My Summer As A Goth is a coming of age story that follows 16-year-old Joey (Natalie Shershow) as she spends the summer vacation with her grandparents following the sudden death of her father, and the journey she takes to self-acceptance and happiness.
Joey has reached the end of the school year despite the recent death of her father, and being something of a loner who hates hanging out with most of the other students. When her mother has to leave town for a number of weeks, Joey is sent off to stay with her grandparents.
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Unlike most movie grandparents, Joey’s are actually quite cool, and try to make sure that Joey is having a good time, whatever it is that she needs that to be. They give her space, encourage her to explore, give her a big wad of cash to have fun with, and try to get her to make some new friends. One of these new friends is Victor (Jack Levis), the grandson of their neighbours.
Joey is instantly drawn to Victor. His goth look grabs her attention, and his brash and forward personality is something that helps to draw her out of her shell. With the help of some of his friends Victor gives Joey a make-over, getting her to embrace her inner goth. At first this is a great thing, and Joey begins to discover a new sense of happiness and freedom that had been eluding her; but over the course of the summer she begins to suspect that Victor might not be the amazing guy she first thought he was.
My Summer As A Goth is a film that instantly intrigued me, in large part because I was curious to see just what it would try to do with its representation of the goth community. In most media goths are either painted as depressed, lonely teens who revel in death and a gloomy aesthetic, or they’re used as the punchlines for jokes. However, this movie really seemed to understand that goths are as varied and interesting as any group of people, and that just because someone wears black clothing and dark make-up doesn’t mean that they’re going to be depressed or sad all the time.
The film embraces the idea that being a goth can be something fun, something that brings people a sense of happiness and joy. The film does use being a goth as a punchline a couple of times, but in subversive ways, by showing that it’s not what people expected. One young goth couple get told they look like ‘a couple of dead honeymooners’, to which they respond with a big grin and a thank you. It’s small jokes like this that make the film really charming; it doesn’t include goth culture just to make fun of it, but embraces it.
Whilst most of the goths in the film are handled really well, and are given pretty well rounded personalities, Victor is a bit of a caricature. He wears clothing that’s very over the top, stark make-up even by goth standards, and his attitudes seem to fall back on some reductive stereotypes. Now, I suspect this is done on purpose, and Victor isn’t the nicest character in the world, and the other goth friends that Joey makes are much nicer in comparison. However, some people might find Victor’s portrayal a bit reductive, or even offensive at times.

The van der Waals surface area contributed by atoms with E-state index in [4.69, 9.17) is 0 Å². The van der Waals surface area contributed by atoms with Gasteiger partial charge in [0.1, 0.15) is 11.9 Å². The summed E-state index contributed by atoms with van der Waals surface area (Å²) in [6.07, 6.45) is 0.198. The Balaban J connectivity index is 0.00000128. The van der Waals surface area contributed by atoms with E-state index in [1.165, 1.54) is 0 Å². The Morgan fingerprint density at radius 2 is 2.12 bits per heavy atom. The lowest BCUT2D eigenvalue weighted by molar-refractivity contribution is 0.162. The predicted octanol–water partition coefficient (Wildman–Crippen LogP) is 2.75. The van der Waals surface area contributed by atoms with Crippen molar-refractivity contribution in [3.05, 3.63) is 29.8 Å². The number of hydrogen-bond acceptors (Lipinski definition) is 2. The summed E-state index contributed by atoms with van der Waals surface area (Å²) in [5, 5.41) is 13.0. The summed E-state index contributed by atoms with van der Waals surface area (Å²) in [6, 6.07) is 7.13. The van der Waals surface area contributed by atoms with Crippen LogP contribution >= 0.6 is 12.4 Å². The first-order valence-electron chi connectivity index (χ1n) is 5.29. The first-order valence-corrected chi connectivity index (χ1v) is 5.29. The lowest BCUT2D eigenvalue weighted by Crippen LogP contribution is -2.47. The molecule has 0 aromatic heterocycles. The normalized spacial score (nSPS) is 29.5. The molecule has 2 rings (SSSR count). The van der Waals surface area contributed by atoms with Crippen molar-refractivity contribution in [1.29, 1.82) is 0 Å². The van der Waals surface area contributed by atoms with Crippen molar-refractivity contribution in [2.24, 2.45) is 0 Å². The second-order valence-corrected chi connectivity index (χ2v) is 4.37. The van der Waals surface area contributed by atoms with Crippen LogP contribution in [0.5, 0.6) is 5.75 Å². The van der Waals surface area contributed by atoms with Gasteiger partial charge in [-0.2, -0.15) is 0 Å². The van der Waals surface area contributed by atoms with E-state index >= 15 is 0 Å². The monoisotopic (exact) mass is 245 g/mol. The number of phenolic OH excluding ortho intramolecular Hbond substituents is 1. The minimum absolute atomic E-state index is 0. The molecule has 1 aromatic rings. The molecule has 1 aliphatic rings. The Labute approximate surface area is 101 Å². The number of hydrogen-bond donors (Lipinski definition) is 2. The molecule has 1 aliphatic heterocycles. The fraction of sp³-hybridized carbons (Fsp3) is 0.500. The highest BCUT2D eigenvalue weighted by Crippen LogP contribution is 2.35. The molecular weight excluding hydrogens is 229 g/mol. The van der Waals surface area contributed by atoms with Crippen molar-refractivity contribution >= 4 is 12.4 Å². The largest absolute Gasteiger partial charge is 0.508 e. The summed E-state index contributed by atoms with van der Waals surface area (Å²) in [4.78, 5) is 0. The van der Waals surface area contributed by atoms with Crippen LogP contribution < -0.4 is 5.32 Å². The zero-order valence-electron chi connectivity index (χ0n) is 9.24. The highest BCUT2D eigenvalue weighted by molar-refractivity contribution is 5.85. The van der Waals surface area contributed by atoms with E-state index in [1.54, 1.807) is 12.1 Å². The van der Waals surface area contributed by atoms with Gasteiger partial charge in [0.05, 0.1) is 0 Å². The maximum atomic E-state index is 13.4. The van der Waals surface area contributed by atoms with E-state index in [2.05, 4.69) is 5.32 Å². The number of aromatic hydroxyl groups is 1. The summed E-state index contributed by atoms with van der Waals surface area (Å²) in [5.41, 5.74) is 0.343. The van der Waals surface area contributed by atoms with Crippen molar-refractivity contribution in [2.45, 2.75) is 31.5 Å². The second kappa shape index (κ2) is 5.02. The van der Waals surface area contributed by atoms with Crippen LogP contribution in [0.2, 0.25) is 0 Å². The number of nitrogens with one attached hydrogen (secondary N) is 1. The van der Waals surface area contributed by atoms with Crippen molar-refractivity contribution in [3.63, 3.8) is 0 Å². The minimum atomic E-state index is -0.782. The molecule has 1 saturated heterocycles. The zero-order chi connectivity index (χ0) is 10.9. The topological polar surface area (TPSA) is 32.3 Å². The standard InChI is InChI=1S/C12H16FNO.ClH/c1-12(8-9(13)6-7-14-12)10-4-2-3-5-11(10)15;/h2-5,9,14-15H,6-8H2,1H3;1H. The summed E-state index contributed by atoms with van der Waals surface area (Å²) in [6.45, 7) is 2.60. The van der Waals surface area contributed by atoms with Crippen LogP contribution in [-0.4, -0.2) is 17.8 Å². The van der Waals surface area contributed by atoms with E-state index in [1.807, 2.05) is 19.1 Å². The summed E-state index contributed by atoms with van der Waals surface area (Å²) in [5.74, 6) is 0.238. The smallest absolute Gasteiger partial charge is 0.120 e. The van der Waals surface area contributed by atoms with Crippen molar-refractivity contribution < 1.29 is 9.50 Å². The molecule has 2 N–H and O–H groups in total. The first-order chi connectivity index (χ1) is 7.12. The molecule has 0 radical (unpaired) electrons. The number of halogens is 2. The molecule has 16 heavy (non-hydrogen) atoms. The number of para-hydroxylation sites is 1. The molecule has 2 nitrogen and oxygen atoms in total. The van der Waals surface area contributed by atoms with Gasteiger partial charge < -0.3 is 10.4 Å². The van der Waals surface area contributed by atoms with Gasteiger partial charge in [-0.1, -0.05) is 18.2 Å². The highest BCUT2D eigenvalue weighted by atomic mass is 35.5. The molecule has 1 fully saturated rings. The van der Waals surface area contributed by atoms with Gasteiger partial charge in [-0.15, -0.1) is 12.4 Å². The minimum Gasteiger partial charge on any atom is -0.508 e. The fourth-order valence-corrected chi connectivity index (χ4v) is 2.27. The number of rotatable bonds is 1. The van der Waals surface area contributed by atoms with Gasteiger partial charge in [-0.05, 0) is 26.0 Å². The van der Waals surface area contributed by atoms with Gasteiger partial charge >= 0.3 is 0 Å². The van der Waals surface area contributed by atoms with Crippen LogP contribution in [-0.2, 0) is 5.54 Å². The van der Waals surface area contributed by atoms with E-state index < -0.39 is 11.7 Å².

Other members of the cast are great however, with Joey’s grandparents being some of the more fun movie grandparents I’ve seen in a while, and people I’d probably enjoy hanging out with. There’s even a fun scene where they take Joey to experience bingo for the first time, at a bingo hall where the host is a drag artist. Not only is this scene fun and subverting of expectations, but it’s handled really well, and whilst there are a few laughs with the drag queen character they’re always with them, and not at them; which is how much of the comedy in this film works, making comedy where people’s differences aren’t a punchline.
The film proved to be a fun and touching coming of age story, one that encourages the idea of self exploration, to try new things and new social circles. If your life is in a rut and you don’t feel like you fit in, maybe it’s because the people you’re surrounding yourself with aren’t the community you need, and perhaps the people that will help to make you happy are out there somewhere.
The story has an uplifting message, and a sense of fun and hope to it that stops it from feeling tired, even if this is the kind of story that we’ve seen before with a goth make-over. I ultimately had a lot of fun with it, and I’m sure that a lot of you will too.
My Summer as a Goth is out now on Digital.